Santa Maria Sun / Cover Story
The following articles were printed from Santa Maria Sun [santamariasun.com] - Volume 14, Issue 7
For want of fishStarving sea lions are maxing out the state's rescue centers, and fishermen's nets are coming up empty--but not everyone is worried
By RYAN MILLER
When large numbers of marine mammals suddenly and unexpectedly begin stranding on beaches and dying, the incident is described as an unusual mortality event. While that term may be scientifically efficient and accurate, it does little to convey—at least in the recent case of starving California sea lions—the startling sight of limp forms dotting the coastline like lost, wet coats; the cacophony of dozens of corralled animals barking like hoarse dogs; and the smell of gallon after gallon of pureed herring and salmon oil flowing into desperately hungry mouths at rehabilitation centers.
And while such a declaration—made by the National Oceanic and Atmospheric Administration’s fisheries division—triggers access to better funding and research opportunities in the effort to find out exactly what’s weakening and killing animals, it’s really just the first step in a months- or even years-long endeavor. Sometimes the ultimate culprit is pinpointed as a biotoxin. Sometimes it’s an infection. Sometimes mass deaths come about as a direct result of human interaction.
In the current case, everyone already pretty much knows the problem: emaciation and dehydration.
A call to the Santa Barbara Marine Mammal Center in early April yielded this message: “All of the centers are having unusually large numbers of young California sea lions. They’re very small, skinny. They’re not getting enough to eat.
“These are not babies. They’re 9 months old. They’re already weaned by their mothers; their mothers are not coming back for them.
“We do try to pick up every one we possibly can, so please be patient. Right now all of the centers are working with overload capacities.”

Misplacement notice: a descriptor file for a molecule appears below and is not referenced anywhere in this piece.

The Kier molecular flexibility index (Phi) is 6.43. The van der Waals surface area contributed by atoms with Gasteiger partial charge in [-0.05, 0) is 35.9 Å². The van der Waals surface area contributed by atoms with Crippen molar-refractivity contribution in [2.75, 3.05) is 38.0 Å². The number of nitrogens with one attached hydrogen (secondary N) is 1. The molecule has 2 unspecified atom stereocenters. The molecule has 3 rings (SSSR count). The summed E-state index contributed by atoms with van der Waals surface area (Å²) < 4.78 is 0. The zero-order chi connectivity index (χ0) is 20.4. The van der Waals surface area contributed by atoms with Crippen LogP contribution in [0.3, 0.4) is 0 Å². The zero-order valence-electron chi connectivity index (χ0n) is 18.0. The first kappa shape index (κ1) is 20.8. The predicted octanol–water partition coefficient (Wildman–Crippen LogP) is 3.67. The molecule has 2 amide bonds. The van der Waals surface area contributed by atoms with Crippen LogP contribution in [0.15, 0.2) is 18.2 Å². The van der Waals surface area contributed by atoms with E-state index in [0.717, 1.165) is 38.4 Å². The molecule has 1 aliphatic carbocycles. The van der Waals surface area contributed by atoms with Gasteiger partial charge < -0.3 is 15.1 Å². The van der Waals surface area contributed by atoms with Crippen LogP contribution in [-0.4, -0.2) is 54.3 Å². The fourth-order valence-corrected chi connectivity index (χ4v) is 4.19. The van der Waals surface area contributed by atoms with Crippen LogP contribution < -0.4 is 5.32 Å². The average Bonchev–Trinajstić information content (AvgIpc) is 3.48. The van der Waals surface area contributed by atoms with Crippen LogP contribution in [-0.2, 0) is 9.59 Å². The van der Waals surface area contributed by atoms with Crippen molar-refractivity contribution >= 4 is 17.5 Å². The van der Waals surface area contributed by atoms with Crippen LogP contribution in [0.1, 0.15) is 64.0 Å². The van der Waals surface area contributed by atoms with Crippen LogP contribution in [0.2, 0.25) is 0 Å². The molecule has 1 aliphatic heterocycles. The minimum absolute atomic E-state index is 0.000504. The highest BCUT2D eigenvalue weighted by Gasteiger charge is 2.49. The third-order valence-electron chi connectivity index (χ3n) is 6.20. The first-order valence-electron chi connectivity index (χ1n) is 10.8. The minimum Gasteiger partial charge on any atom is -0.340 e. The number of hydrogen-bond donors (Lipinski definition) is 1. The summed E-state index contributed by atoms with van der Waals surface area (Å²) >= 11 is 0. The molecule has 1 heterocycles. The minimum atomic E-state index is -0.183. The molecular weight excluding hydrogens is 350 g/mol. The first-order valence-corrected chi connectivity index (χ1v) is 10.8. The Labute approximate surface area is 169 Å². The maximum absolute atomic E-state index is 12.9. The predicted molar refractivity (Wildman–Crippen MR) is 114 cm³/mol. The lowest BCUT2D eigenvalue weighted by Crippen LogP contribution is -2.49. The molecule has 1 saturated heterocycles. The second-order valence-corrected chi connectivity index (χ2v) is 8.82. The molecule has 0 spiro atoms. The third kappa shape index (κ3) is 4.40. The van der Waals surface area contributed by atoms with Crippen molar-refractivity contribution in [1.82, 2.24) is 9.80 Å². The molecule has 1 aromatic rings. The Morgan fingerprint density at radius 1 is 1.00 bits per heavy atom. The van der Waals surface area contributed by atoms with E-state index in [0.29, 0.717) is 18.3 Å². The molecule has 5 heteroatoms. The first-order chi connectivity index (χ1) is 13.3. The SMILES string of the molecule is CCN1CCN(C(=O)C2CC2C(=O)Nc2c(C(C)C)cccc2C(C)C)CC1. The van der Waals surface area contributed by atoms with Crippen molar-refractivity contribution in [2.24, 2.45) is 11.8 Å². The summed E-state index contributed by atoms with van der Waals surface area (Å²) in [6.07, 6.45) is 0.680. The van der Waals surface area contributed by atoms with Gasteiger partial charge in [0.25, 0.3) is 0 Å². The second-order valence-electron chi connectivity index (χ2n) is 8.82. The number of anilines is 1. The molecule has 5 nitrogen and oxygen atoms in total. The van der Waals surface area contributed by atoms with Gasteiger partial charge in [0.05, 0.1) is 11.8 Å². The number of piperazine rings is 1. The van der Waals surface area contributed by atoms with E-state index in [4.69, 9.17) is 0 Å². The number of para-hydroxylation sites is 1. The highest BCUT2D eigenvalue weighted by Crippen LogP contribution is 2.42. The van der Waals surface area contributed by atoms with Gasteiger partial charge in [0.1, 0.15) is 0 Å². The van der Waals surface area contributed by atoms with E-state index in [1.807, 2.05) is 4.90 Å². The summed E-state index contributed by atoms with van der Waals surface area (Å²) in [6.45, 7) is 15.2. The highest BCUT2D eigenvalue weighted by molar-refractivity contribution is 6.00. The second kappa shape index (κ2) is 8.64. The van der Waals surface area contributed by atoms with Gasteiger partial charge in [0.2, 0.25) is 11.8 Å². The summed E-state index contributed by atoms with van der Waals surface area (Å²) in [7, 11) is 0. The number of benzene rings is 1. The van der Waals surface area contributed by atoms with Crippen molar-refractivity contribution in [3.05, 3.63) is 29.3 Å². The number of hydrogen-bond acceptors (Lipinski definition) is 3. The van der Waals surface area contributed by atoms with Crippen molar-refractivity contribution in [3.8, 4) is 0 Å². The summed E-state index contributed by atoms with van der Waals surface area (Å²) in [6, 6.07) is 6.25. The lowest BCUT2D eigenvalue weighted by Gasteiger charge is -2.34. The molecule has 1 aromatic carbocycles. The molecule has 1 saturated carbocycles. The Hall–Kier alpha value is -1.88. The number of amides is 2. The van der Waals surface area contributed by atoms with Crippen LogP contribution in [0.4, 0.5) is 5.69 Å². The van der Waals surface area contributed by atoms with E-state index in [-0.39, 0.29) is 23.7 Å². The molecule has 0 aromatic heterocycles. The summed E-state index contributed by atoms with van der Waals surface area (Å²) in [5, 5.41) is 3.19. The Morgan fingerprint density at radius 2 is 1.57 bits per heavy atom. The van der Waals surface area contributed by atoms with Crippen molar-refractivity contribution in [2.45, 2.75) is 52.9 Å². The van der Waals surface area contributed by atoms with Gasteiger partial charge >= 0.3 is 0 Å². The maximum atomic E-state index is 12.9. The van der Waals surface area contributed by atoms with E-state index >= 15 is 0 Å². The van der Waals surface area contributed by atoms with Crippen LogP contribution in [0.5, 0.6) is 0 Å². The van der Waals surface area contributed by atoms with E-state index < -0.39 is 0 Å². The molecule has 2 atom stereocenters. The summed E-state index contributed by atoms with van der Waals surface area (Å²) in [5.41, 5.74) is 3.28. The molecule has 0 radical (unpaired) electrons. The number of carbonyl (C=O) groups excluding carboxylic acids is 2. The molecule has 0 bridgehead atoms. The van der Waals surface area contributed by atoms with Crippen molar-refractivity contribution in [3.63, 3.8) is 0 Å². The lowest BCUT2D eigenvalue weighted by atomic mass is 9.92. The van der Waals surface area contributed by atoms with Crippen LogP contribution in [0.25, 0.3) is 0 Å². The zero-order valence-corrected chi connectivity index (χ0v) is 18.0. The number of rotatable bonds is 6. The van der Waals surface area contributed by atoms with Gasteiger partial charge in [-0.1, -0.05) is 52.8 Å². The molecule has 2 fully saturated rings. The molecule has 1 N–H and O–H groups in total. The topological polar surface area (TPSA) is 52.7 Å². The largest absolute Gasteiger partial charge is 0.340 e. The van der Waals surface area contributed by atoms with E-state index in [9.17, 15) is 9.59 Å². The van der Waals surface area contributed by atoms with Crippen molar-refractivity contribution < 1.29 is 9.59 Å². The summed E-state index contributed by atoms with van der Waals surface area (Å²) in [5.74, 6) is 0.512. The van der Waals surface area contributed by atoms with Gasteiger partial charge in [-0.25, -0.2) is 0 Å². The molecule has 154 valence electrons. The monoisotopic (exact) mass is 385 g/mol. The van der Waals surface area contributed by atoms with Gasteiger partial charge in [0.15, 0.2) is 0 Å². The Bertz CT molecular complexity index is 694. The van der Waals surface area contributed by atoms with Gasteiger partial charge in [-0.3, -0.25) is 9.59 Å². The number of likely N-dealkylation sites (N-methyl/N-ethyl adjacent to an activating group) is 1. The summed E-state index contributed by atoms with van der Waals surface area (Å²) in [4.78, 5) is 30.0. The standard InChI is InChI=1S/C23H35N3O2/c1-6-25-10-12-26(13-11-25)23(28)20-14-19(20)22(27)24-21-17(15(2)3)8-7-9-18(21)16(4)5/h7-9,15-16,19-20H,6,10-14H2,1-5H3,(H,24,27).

But people aren’t sure why California sea lion pups born in the summer of 2012 aren’t getting the food they need. The animals have, on the whole, been weaned by now and should be capable of catching their own dinner.
“It’s not known with certainty why these sea lions are stranding so malnourished, but biologists’ studies from last spring suggested that this year’s supply of anchovies and sardines could be limited,” Jeff Boehm, executive director at the Marine Mammal Center, said on the organization’s website. “These two species of fish are an extremely important part of California sea lions’ diets, and females simply may not have been able to nurse their young sufficiently, resulting in abandonment, premature weaning, and subsequent strandings.”
So now, crossing that dangerous line from sleek to rib-revealingly skinny, young sea lions are listlessly washing up on beaches in the state’s five southernmost coastal counties. From San Diego to Santa Barbara, marine mammal rescuers have been operating in overdrive for much of the year, hauling weak pinnipeds to care centers, blending raw fish into smoothies that would make Dan Aykroyd proud, and tube feeding as many of the creatures as they can back to fighting weight.
Staffers and volunteers have begun transporting dozens of the animals north in an effort to spread the burden of their care among more busy hands. A starved young sea lion shrugging its way onto sands in the Los Angeles area may find itself loaded into a portable kennel and driven to Santa Barbara, then Morro Bay, then Monterey, then Sausalito. Handlers break the long journey into stages so as not to over-stress the creatures already weak from hunger.
“We took in 30 California sea lions from various rescue centers in Southern California,” Jim Oswald, public relations manager for the Marine Mammal Center, said by phone from the group’s Sausalito headquarters. “We also took in from those facilities about five elephant seals, one harbor seal, and two northern fur seals, all so we could free up space for those facilities.”